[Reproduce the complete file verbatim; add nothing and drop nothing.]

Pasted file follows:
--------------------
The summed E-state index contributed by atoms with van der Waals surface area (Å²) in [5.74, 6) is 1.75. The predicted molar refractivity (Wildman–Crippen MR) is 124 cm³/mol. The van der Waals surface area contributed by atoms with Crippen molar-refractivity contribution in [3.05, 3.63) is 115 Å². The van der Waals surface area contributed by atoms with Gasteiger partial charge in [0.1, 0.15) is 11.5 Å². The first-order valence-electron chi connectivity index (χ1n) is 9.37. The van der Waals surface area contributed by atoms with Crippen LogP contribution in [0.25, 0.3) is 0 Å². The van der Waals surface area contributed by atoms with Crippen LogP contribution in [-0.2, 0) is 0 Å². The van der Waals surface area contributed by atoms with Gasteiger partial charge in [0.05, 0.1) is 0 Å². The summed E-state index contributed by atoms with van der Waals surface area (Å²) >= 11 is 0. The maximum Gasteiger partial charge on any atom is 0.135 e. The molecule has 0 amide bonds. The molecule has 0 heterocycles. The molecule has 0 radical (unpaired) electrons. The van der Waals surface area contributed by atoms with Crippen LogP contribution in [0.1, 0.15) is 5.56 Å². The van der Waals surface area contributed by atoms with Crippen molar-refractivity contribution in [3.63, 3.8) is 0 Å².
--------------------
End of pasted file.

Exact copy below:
The summed E-state index contributed by atoms with van der Waals surface area (Å²) in [5.74, 6) is 1.75. The predicted molar refractivity (Wildman–Crippen MR) is 124 cm³/mol. The van der Waals surface area contributed by atoms with Crippen molar-refractivity contribution in [3.05, 3.63) is 115 Å². The van der Waals surface area contributed by atoms with Gasteiger partial charge in [0.1, 0.15) is 11.5 Å². The first-order valence-electron chi connectivity index (χ1n) is 9.37. The van der Waals surface area contributed by atoms with Crippen LogP contribution in [0.25, 0.3) is 0 Å². The van der Waals surface area contributed by atoms with Crippen LogP contribution in [-0.2, 0) is 0 Å². The van der Waals surface area contributed by atoms with Gasteiger partial charge in [0.05, 0.1) is 0 Å². The summed E-state index contributed by atoms with van der Waals surface area (Å²) >= 11 is 0. The maximum Gasteiger partial charge on any atom is 0.135 e. The molecule has 0 amide bonds. The molecule has 0 heterocycles. The molecule has 0 radical (unpaired) electrons. The van der Waals surface area contributed by atoms with Crippen LogP contribution in [0.1, 0.15) is 5.56 Å². The van der Waals surface area contributed by atoms with Crippen molar-refractivity contribution in [3.63, 3.8) is 0 Å².